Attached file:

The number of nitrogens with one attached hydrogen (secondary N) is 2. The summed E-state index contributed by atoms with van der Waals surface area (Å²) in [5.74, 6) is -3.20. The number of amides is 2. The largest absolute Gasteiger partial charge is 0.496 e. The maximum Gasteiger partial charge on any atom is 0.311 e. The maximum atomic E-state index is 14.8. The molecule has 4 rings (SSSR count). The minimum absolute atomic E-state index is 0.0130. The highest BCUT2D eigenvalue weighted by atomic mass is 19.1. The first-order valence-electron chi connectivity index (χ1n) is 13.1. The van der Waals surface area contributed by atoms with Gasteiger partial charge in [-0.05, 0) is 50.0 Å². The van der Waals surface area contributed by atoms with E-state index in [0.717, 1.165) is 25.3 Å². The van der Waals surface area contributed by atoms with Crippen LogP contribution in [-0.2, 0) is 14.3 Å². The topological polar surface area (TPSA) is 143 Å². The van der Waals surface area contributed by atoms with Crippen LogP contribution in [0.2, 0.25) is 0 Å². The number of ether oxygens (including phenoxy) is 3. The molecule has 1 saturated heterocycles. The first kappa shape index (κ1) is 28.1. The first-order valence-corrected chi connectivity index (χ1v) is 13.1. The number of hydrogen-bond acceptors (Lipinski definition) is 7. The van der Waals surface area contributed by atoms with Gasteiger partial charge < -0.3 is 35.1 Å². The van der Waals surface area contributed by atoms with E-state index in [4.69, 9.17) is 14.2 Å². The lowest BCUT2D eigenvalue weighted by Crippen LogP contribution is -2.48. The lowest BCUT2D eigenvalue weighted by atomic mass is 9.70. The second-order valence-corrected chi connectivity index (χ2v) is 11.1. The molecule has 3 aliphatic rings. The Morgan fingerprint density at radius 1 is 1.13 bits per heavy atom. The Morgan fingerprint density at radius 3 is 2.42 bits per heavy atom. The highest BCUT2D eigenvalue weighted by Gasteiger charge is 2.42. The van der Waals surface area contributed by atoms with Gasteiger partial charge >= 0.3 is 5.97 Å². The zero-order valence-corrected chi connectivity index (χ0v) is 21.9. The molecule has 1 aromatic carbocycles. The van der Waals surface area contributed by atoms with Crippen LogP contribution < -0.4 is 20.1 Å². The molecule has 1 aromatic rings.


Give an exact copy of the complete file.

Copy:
The number of nitrogens with one attached hydrogen (secondary N) is 2. The summed E-state index contributed by atoms with van der Waals surface area (Å²) in [5.74, 6) is -3.20. The number of amides is 2. The largest absolute Gasteiger partial charge is 0.496 e. The maximum Gasteiger partial charge on any atom is 0.311 e. The maximum atomic E-state index is 14.8. The molecule has 4 rings (SSSR count). The minimum absolute atomic E-state index is 0.0130. The highest BCUT2D eigenvalue weighted by atomic mass is 19.1. The first-order valence-electron chi connectivity index (χ1n) is 13.1. The van der Waals surface area contributed by atoms with Gasteiger partial charge in [-0.05, 0) is 50.0 Å². The van der Waals surface area contributed by atoms with E-state index in [0.717, 1.165) is 25.3 Å². The van der Waals surface area contributed by atoms with Crippen LogP contribution in [-0.2, 0) is 14.3 Å². The topological polar surface area (TPSA) is 143 Å². The van der Waals surface area contributed by atoms with Crippen LogP contribution in [0.2, 0.25) is 0 Å². The number of ether oxygens (including phenoxy) is 3. The molecule has 1 saturated heterocycles. The first kappa shape index (κ1) is 28.1. The first-order valence-corrected chi connectivity index (χ1v) is 13.1. The number of hydrogen-bond acceptors (Lipinski definition) is 7. The van der Waals surface area contributed by atoms with Gasteiger partial charge < -0.3 is 35.1 Å². The van der Waals surface area contributed by atoms with E-state index in [4.69, 9.17) is 14.2 Å². The lowest BCUT2D eigenvalue weighted by Crippen LogP contribution is -2.48. The lowest BCUT2D eigenvalue weighted by atomic mass is 9.70. The second-order valence-corrected chi connectivity index (χ2v) is 11.1. The molecule has 3 aliphatic rings. The Morgan fingerprint density at radius 1 is 1.13 bits per heavy atom. The Morgan fingerprint density at radius 3 is 2.42 bits per heavy atom. The highest BCUT2D eigenvalue weighted by Gasteiger charge is 2.42. The van der Waals surface area contributed by atoms with Gasteiger partial charge >= 0.3 is 5.97 Å². The zero-order valence-corrected chi connectivity index (χ0v) is 21.9. The molecule has 1 aromatic carbocycles. The van der Waals surface area contributed by atoms with Crippen LogP contribution < -0.4 is 20.1 Å². The molecule has 1 aromatic rings.